It's just poetry, it won't bite


07.04.13 Posted in words to linger on by

Christopher Roe’s most recent poem to appear here was The Key (June 2013).

By Christopher Roe

The palpable silence of the room, the brittle stillness of the air
efficiency humming all around us. The frail figure on the bed
once so vibrant, once so familiar–a stranger now.
Whatever we had, had been had and would never exist again.
In the hallway, loud laughter.
Don’t they know?
A family visiting a loved one who will get well.
All the flowers and stuffed animals and colorful balloons,
half eaten lime Jello on the table, the spoon still warm.
Don’t they know?
Life playing out all around us. Outside people
walking to their cars, their day finished.
A pregnant woman exits a taxi and is wheeled 
through the doors, the nervous husband
trailing behind wrestling with her luggage
like they were going on a trip–which they were.
Don’t they know?
The priest stops by. A stranger among strangers
who prays for a dying stranger with practiced detachment.
Memories are already beginning to fade like the flowers
of last week. And you realize that any new memories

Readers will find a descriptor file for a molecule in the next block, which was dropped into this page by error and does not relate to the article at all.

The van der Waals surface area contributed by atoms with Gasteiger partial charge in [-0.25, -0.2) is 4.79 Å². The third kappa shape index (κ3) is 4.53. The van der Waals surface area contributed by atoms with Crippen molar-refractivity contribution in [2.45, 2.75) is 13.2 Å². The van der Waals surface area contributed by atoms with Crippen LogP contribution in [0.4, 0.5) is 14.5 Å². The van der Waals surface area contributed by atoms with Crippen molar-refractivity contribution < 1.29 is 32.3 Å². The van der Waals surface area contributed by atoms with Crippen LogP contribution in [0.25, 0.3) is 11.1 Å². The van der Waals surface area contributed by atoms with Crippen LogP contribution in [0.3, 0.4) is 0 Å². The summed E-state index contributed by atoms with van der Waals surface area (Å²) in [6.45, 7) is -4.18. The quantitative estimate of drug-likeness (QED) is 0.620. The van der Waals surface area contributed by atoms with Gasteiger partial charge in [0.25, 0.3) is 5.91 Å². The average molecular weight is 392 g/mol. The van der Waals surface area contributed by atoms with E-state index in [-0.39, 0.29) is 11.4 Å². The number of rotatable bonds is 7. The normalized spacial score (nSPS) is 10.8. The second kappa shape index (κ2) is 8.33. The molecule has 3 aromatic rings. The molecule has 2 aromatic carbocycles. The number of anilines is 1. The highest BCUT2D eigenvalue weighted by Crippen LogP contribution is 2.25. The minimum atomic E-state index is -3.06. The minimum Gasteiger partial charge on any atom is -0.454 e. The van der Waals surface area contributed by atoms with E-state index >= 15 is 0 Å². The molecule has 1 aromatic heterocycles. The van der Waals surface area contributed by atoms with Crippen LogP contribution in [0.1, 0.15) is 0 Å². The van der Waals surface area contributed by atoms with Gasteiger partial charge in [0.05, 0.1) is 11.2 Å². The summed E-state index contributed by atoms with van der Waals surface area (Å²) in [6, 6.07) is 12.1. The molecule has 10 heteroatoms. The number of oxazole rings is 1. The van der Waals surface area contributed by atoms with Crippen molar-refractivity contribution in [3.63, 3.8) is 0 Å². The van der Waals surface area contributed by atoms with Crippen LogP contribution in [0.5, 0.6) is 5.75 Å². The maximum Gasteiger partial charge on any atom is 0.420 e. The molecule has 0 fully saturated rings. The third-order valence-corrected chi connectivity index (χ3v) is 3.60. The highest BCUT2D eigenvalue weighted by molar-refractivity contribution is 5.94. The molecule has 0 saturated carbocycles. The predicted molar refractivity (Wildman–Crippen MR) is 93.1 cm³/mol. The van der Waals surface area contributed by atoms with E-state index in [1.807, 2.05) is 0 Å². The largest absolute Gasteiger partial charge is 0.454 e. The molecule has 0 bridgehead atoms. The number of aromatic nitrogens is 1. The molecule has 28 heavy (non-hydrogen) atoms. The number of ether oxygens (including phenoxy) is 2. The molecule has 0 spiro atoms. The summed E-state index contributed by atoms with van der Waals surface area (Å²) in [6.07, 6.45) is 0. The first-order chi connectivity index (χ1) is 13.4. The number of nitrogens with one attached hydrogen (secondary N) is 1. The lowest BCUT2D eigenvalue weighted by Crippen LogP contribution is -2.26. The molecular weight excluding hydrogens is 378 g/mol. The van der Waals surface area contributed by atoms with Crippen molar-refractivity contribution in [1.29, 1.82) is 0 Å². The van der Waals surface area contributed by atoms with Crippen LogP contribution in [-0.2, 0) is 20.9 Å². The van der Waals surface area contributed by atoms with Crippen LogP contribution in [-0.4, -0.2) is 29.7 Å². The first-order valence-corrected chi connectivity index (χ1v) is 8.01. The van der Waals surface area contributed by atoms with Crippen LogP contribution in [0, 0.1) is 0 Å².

that come will be forever incomplete like a record skipping.
And a new sense of aloneness descends like a fog.
Don’t they know?
And when the moment of death’s inexorable visitation comes,
and the doctor makes his pronouncement, noting the time
and signing a form as the nurse quickly turns off
all the machines of life, intensifying the fragile silence
Don’t they know?
No one moves for a long time, then a chair scrapes loudly
on the tiled floor, shattering the darkness of our fugue.
Someone says, “Well … ” And someone else says
“We should all meet at the so-and-so restaurant.”
I am not hungry even though I feel empty
as I say a final goodbye.
Don’t they know?
We slowly file from the room, a last glance back
reveals only a sheet draped mound upon the bed,
and you still cling to the insane hope
that a mistake has been made and there will be
just a little more time. For words we neglected to say
more laughs, more tears, more time.
Don’t they know?
But there will be no more and it’s like a book you finished reading.
You think of the life that was and it’s the odd, forgotten moments
that surface now, made fresh for having been absent so long.
And you think of the pain that has ended and of the pain to come.
Don’t they know?
And you smile through gathering tears as you walk outside
wondering if the new ache in your chest and the throat
that feels strangled will ever go away. And the air is different
but the birds are singing, the sun is shining and you look
wistfully up at the sky, and comfort yourself with thoughts
of reunions with lost children happening out beyond the clouds.
Yet the world feels somehow emptier. And, of course, it is.

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